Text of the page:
At a recent exhibition launch in West Melbourne, there’s champagne, a cheese platter and rainbow cake.

The artist being celebrated, Aelita Andre, darts in and out of the crowd, dancing, twirling, getting into cupboards and climbing a ladder on the storeroom wall. She’s barefoot, wearing colourful tights and a white lacey dress. She’s 10 years old.

Melbourne-born Andre’s been making abstract expressionist paintings since she was a baby and exhibiting since she was two. Her work has shown in New York and London, and attracted significant media attention. There’s a camera crew at the launch, filming for an ABC documentary about child prodigies.

Both Andre’s parents are here, working the room, meeting potential buyers. Five-figure sums are thrown around. Her mother breaks for a moment to show her daughter which drinks are non-alcoholic.

The paintings themselves are the most straightforward part of the launch. They’re abstract spacescapes, splattered with rivers of paint, with titles like The end of the time of the dinosaurs and The rainbow peacock of the magic in the skies of the gazing stars. Andre aims big, and her work has depth and feeling. Some have objects embedded in the paint, such as little plastic dinosaurs and frogs, or a tiny music box. Full-sized violins are stuck to two large canvases.

In a particularly curious part of the evening, Andre puts on a show for the crowd, playing one of the violins on the painting. Facing away from us, she plucks and scrapes the strings, the atonal sound reverberating over a haunting backing track of birdsong and whinnying horses. She runs her other hand gently along the canvas. We all stand around in a semicircle and watch. She adds the occasional twirl.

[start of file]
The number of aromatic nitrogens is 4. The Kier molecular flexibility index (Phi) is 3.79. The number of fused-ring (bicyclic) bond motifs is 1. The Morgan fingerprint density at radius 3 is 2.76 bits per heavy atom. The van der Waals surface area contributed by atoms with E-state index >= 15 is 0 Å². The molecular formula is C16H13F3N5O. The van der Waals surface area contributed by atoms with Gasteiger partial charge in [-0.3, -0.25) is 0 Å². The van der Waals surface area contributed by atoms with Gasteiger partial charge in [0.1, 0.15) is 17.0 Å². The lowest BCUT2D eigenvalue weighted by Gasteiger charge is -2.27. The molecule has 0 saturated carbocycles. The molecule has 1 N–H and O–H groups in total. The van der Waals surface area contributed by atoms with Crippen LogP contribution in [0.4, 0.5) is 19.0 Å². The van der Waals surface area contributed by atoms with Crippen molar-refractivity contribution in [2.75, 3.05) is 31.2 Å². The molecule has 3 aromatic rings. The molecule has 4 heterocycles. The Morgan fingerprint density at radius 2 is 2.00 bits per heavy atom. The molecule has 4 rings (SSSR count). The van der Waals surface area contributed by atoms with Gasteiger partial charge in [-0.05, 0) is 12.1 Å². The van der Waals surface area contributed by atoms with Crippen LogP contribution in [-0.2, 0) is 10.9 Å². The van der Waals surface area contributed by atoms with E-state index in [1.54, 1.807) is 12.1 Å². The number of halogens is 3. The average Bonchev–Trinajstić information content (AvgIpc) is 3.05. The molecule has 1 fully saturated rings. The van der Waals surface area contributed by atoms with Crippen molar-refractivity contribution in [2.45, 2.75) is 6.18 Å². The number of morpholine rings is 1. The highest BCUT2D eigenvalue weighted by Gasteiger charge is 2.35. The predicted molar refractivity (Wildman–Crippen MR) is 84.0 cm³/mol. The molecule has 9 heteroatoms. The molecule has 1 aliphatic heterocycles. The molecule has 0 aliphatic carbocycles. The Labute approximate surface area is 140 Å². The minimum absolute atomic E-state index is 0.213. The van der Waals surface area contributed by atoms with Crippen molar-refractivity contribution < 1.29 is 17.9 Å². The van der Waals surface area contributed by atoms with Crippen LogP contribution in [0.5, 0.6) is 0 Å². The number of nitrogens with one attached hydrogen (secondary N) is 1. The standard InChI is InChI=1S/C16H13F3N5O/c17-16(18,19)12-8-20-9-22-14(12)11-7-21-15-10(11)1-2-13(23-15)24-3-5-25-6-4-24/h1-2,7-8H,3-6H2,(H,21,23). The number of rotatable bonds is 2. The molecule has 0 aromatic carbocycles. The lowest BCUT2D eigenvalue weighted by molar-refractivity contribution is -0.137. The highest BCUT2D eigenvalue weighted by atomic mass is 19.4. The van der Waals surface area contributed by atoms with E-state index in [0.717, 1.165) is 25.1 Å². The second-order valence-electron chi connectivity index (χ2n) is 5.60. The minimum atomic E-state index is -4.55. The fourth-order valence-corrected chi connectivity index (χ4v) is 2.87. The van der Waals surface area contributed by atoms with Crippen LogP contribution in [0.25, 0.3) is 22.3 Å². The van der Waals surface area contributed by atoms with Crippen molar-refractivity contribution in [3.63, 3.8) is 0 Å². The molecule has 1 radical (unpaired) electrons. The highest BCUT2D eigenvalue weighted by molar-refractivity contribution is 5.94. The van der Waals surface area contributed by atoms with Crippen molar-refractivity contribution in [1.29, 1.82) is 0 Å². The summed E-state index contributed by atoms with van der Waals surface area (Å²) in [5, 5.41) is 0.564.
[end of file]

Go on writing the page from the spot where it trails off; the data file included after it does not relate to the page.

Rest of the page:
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After she finishes, Andre runs away and hides behind another painting, pulling it half off the wall. Then her mother claps her hands to break the silence and says “please everyone, enjoy yourselves!”

I get a moment with Andre when some of the attention has died down.

“I have nothing against classical art, but abstract is just freer. My style is like a free cosmos,” she says.

“Our cosmos has sound and it can sing. Violins are the only instrument that can get angry, happy, sad … Sometimes I feel like I’m in that world. When I was playing the violin, I felt like the ground wasn’t there under my feet.”

And why dinosaurs?

“I like dinosaurs … I love the concept of life everywhere. It’s like a friendly little neighbourhood.”

She then explains how multi-cellular life developed on Earth.

There’s a saying often made about abstract art: “A kid could paint that”. Here, it’s true. And perhaps any child could paint like this given the right circumstances; their creativity taken seriously, the necessary materials provided. Either way, these paintings are pretty special. It’s hard not to think about a child getting lost in the world of art dealing, champagne and media scrutiny.

But Andre doesn’t seem to mind. It’s her universe.

Aelita Andre’s Music of the Infinite is at Glow Studios, West Melbourne until December 10. Midweek visits are by appointment only.

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